In an earlier article I related my experience spending a month using my iPad Pro with an external monitor. The external display has some real ergonomic benefits, putting the screen up at eye level rather than down on the desk. However, it does create an odd and unnatural divide between the display, where I can look while I read or type, and the iPad itself, where I need to look to swipe or tap.
The next stage of my iPad experimentation has been to get a tall stand for my iPad, raising it up to about eye level. In this case, I’m using the iPad Stand for Desk, Aluminum Height Adjustable Swivel Stand and Holder for iPad Mini Pro Air Tablet Up to 12.9″ iPhone Galaxy Phone iPad Bussiness Office Kitchen Display Charging Dock Accessories.1 This stand was recommended by Myke Hurley on Upgrade. While this is a very tall iPad stand, I’m still using a ream of paper underneath it to raise it a little higher. I’m also still using the Apple Magic Keyboard with the numeric keypad.
My initial reaction was that after spending a month with my iPad’s screen on a 27″ monitor, even the 12.9″ iPad seems tiny by comparison. It’s by no means too small to use, but there’s definitely a different feel to it than using a big external display with the iPad (or my 27″ iMac, for that matter).
Of course, the biggest change to interacting with the iPad on a tall stand is the need to reach up to interact with the screen. With the iPad in a Smart Keyboard Folio or the Elevation Labs DraftTable that I used with the external monitor reaching the screen is a matter of moving my hands a few inches. With the tall stand, it’s more like moving my hands a few feet. This is definitely “zombie arms” territory.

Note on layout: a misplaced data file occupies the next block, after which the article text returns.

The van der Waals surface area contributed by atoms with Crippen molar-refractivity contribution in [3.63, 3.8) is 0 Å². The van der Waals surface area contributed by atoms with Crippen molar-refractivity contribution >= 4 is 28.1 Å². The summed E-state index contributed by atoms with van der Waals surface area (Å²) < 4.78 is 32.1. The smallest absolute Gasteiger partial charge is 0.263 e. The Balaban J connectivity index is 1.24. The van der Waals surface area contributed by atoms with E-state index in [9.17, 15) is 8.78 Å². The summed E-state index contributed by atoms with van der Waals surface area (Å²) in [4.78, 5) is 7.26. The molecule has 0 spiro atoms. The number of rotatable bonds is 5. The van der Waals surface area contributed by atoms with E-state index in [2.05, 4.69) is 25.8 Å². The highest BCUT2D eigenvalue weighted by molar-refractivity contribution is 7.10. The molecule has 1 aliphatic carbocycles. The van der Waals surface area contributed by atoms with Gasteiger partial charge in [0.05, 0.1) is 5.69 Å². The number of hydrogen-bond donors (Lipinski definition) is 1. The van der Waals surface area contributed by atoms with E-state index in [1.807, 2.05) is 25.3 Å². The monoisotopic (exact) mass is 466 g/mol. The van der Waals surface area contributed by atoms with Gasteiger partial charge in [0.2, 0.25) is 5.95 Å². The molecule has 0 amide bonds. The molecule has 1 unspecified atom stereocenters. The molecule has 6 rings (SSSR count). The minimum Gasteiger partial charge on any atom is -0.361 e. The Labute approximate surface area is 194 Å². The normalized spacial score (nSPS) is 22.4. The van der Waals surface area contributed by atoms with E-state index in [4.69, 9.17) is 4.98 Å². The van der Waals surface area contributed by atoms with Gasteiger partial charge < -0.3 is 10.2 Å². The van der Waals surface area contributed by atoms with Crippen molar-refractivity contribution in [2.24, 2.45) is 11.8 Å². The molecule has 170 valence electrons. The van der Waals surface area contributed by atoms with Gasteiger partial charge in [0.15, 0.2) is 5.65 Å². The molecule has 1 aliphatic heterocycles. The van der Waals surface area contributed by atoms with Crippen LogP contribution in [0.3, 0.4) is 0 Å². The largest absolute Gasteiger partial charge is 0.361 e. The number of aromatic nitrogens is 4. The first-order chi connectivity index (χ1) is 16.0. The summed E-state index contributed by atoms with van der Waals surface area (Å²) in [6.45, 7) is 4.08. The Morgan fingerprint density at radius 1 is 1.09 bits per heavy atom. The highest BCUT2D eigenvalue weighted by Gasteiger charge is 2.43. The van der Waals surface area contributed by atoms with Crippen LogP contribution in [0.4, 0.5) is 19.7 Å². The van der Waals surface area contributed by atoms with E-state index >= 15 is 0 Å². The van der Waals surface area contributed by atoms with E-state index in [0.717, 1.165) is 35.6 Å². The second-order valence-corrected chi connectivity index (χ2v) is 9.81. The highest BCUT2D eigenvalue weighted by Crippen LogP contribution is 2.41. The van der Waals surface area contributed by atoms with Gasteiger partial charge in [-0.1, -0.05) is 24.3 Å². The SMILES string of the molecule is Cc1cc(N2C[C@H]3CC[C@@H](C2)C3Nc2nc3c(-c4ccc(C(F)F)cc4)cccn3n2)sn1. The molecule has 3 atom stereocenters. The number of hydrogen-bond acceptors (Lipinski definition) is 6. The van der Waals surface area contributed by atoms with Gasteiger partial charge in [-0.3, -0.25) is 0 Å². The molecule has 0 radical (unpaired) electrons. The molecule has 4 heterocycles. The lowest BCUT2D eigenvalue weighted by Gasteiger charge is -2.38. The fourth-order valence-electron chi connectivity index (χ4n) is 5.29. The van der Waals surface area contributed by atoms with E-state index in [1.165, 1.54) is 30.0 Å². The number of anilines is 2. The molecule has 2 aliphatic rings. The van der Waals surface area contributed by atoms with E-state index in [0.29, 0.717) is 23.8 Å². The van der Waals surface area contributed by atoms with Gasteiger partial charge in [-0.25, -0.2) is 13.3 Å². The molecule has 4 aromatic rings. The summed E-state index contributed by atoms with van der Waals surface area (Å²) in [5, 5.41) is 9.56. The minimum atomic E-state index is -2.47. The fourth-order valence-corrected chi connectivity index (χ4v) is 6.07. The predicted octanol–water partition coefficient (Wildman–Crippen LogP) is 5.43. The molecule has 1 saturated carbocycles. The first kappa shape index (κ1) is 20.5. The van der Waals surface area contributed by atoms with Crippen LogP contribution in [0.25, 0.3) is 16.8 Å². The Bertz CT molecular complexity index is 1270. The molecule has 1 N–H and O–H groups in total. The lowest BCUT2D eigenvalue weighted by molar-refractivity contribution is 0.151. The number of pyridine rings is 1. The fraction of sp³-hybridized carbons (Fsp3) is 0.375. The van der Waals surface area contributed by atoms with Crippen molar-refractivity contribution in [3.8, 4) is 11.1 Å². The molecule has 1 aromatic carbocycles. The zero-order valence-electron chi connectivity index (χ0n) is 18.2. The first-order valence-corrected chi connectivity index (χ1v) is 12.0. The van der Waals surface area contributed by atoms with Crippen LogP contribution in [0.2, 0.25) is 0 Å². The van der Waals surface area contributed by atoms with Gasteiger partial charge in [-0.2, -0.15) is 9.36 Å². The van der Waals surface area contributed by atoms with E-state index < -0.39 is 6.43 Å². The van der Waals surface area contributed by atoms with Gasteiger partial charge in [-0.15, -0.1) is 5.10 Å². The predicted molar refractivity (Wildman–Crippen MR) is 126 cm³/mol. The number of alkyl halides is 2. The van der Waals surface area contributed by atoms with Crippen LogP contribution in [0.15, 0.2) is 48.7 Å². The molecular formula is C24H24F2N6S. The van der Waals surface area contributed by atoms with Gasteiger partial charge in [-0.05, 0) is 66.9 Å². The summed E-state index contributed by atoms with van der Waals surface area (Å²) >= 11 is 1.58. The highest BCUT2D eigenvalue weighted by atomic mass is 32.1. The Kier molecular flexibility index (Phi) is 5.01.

In contrast to using the iPad with an external display, there’s no confusion about where to look. As a display device, when reading or typing, the iPad works just fine. Once I got over my surprise at the size difference the screen was plenty large enough to read easily.
An advantage of having it on a stand like this is the ability to rotate it into portrait mode. The “sheet of paper”-like experience of working on a text document in portrait mode is quite nice. It might be one of the best ways to do extended writing in a single document on the iPad.2
The flip side of the ability to rotate into portrait is that it can be a bit of a challenge to get the iPad exactly level and centered in the stand. Maybe it’s just my OCD’ish tendencies, but I find this bothers me quite a bit. It’s also more trouble to get in and out of the stand. With the Elevation Labs DraftTable, I could just flip the Smart Keyboard around the back, set it on the stand and plug in the external monitor. With this stand, I have to take the iPad out of the Smart Keyboard Folio and go through a somewhat fiddly process to get it into the spring-loaded rubber clamp that keeps the iPad in place.